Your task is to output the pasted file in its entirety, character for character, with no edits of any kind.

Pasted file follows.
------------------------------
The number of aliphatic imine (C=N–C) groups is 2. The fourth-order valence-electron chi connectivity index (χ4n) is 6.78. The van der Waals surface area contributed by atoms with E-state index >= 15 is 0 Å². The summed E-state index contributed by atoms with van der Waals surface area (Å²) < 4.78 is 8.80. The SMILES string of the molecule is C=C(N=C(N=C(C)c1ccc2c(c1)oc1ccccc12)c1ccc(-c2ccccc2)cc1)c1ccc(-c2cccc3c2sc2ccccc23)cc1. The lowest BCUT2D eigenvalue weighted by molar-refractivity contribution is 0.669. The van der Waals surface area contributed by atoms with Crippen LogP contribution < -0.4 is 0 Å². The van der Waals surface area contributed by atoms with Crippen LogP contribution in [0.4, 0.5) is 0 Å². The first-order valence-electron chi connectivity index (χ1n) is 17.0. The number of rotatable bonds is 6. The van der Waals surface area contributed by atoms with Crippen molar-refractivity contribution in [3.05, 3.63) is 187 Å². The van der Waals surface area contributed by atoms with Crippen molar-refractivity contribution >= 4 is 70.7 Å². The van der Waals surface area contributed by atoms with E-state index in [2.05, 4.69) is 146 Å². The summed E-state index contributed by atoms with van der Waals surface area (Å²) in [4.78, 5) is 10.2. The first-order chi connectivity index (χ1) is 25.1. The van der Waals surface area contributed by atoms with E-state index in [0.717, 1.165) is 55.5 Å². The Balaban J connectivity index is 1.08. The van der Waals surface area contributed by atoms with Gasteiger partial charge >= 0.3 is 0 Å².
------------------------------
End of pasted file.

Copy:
The number of aliphatic imine (C=N–C) groups is 2. The fourth-order valence-electron chi connectivity index (χ4n) is 6.78. The van der Waals surface area contributed by atoms with E-state index >= 15 is 0 Å². The summed E-state index contributed by atoms with van der Waals surface area (Å²) < 4.78 is 8.80. The SMILES string of the molecule is C=C(N=C(N=C(C)c1ccc2c(c1)oc1ccccc12)c1ccc(-c2ccccc2)cc1)c1ccc(-c2cccc3c2sc2ccccc23)cc1. The lowest BCUT2D eigenvalue weighted by molar-refractivity contribution is 0.669. The van der Waals surface area contributed by atoms with Crippen LogP contribution < -0.4 is 0 Å². The van der Waals surface area contributed by atoms with Crippen LogP contribution in [0.4, 0.5) is 0 Å². The first-order valence-electron chi connectivity index (χ1n) is 17.0. The number of rotatable bonds is 6. The van der Waals surface area contributed by atoms with Crippen molar-refractivity contribution in [3.05, 3.63) is 187 Å². The van der Waals surface area contributed by atoms with Crippen molar-refractivity contribution >= 4 is 70.7 Å². The van der Waals surface area contributed by atoms with E-state index in [2.05, 4.69) is 146 Å². The summed E-state index contributed by atoms with van der Waals surface area (Å²) in [4.78, 5) is 10.2. The first-order chi connectivity index (χ1) is 25.1. The van der Waals surface area contributed by atoms with E-state index in [0.717, 1.165) is 55.5 Å². The Balaban J connectivity index is 1.08. The van der Waals surface area contributed by atoms with Gasteiger partial charge >= 0.3 is 0 Å².